MONDAY NOVEMBER 18
PERFORMANCES FROM BOTH ARTISTS AT 8 AND 10 PM
STUDY FOR FLIGHTDREAM
Dir. Joyce Campbell, 2013
NZ/US. 20 min.
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Music and movies, movies and music. Unless you’re of Stan’s (Brakhage) Blood, you’ll agree that film has Milo’ed (or Oti’ed) organized sound since pretty much the beginning. What is cinema’s favorite instrument? I see you back there, waving to drop the Russian ANS Synthesizer. For the purposes of this evening, I’m going to go with the GUITAR.
Join us for an evening of live scores with two unorthodox and exploratory slingers exemplary amongst the unorthodox and exploratory. Dudes on guitar jamming to films? Spectacle absolutely promises you no silly string – we like to think we know our jams and this jammy will be berry sweet and twangy. Love dissolving to a smooth blues lick? These sick six-squeezed and strangled sounds guarantee a ride into the sunset most avant.
Los Angeler Peter Kolovos makes a rare New York visit celebrating the recent release of his massive triple-LP release BLACK COLORS; he’ll be tackling a new moving visual study by New Zealand artist Joyce Campbell. Bhutan-born, Asheville NC-based Tashi Dorji handplucks _TITLE_TBD_ from the Spectacle yolodex; this will be Tashi Dorji’s debut live performance in Brooklyn.
“Tashi Dorji arrived in Asheville, North Carolina as an international student in 2000. He quickly fell in with the vibrant punk rock community, which flowed into free jazz, noise, experimental and other avant garde music. His spirited improvisations—recorded live without any loops or effects—evoke a composite of influences from Derek Bailey to Mauritanian pulaar to the traditional music of his native Bhutan.” – Free Music Archive
“Growing up in Bhutan with little access to music except random bootlegged cassettes and shortwave radio, I listened to anything i could find. We didn’t have music school, TV or internet back then in Bhutan, so we had to use a lot of imagination and improvise what we thought we heard off of a tape player.” – Tashi Dorji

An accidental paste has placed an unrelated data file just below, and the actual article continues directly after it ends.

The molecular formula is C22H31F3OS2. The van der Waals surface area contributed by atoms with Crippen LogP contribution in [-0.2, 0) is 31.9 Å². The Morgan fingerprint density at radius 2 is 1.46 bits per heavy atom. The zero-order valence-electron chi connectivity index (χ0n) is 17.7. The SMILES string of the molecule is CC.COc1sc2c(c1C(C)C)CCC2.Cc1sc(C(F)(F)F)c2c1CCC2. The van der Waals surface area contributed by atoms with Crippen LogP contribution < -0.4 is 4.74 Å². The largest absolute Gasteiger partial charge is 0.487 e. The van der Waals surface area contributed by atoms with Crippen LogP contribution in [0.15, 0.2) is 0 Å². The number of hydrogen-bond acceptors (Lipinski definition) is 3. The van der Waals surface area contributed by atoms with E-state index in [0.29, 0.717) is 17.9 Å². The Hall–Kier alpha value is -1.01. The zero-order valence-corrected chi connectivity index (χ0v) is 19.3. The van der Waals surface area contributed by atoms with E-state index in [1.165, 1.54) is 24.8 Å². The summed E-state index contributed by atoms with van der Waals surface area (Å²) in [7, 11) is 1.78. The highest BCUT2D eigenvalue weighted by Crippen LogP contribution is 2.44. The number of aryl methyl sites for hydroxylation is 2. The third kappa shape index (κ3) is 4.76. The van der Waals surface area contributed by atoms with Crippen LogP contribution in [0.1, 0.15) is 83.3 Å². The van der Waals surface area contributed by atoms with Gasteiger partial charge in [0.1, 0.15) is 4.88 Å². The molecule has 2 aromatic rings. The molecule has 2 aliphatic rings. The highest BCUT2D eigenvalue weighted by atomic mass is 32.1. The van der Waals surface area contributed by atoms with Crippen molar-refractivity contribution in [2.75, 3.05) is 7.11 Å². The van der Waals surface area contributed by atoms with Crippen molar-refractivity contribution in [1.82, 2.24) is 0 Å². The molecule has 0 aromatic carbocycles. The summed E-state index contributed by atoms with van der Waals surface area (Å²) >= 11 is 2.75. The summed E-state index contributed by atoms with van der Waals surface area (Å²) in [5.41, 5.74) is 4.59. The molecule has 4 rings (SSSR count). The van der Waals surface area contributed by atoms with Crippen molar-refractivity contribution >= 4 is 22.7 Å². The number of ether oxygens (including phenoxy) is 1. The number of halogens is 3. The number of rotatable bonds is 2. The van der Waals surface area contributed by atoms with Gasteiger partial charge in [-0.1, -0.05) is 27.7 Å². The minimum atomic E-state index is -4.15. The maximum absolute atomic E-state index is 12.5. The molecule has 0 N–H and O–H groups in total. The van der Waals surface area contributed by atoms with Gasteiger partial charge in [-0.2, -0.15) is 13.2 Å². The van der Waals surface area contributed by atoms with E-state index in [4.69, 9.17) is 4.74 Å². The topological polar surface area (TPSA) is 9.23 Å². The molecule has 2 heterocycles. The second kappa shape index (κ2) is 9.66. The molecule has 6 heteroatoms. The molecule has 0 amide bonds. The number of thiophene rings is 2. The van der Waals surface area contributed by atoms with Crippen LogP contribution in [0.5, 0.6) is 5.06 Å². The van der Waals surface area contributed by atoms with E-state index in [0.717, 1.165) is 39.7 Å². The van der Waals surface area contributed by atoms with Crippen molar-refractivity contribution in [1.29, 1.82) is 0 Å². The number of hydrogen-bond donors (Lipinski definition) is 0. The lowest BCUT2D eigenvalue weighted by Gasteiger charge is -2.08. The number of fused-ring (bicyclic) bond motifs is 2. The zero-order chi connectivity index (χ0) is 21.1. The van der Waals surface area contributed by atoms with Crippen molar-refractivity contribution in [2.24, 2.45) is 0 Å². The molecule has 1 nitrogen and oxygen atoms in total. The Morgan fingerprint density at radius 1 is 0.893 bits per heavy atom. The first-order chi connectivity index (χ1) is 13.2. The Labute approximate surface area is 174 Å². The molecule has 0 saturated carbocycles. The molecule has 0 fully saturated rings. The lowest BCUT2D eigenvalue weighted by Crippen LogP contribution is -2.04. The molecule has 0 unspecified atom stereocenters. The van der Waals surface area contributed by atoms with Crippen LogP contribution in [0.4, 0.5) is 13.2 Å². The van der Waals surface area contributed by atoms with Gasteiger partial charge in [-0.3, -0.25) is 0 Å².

“Guitar skill is tough to judge. Some covet Eddie Van Halen, others Sandy Bull, most droll work from The Edge or those guys in all the bands that sound happily alike. Tashi Dorji wants it all and none of it.” – Tiny Mix Tapes
“Over more than a decade Peter Kolovos has created an incredibly physical and dynamic musical language using the electric guitar. He plays music that unpredictably flows from electrified fragments of sound which fold and expand in dense layers… Rather than set harmonic or rhythmic structures, he draws form from open sequences of sound events merged and propelled by a distinct internal logic. In his music Kolovos attempts to erase the line between intent and impulse and to create sounds that are immediate and unrepeatable.” – courtesy of the artist
“Kolovos molds his tactile guitar noise into such an array of shapes, it sounds like some kind of monstrous hybrid of electronics, acoustics, and otherworldly machinery… a sonic kaleidoscope.” – Pitchfork
“It’s hard to think of anyone who has so convincingly disassembled the entire goddamn instrument with this kind of bloody-minded intent.” – Volcanic Tongue
Joyce Campbell is an interdisciplinary artist based in Auckland and Los Angeles working in sculpture, photography, film and video installation whose recent work utilizes anachronistic photographic techniques to examine the collision of natural and cultural systems. “Study for Flightdream” is a digital video short from a longer piece loosely based on a short story “Flugtraum” by the science fiction writer Mark von Schlegell. The story charts the journey of a nameless protagonist as he plummets in a bathyscaphe into the ocean’s greatest depths, searching for a monstrous creature and his own certain erasure in a climactic illuminated instant of consumption that is both visual and corporeal. Both narrative and abstract, “Flightdream” draws on the techniques of structuralist and experimental film to create the illusion of dropping though a richly textured liquid environment populated by biomorphic objects. Campbell has previously worked with Peter Kolovos on the artwork for his 2008 album “New Bodies” and this is the first opportunity Kolovos and Campbell will experiment with sound and image in the context of a live performance.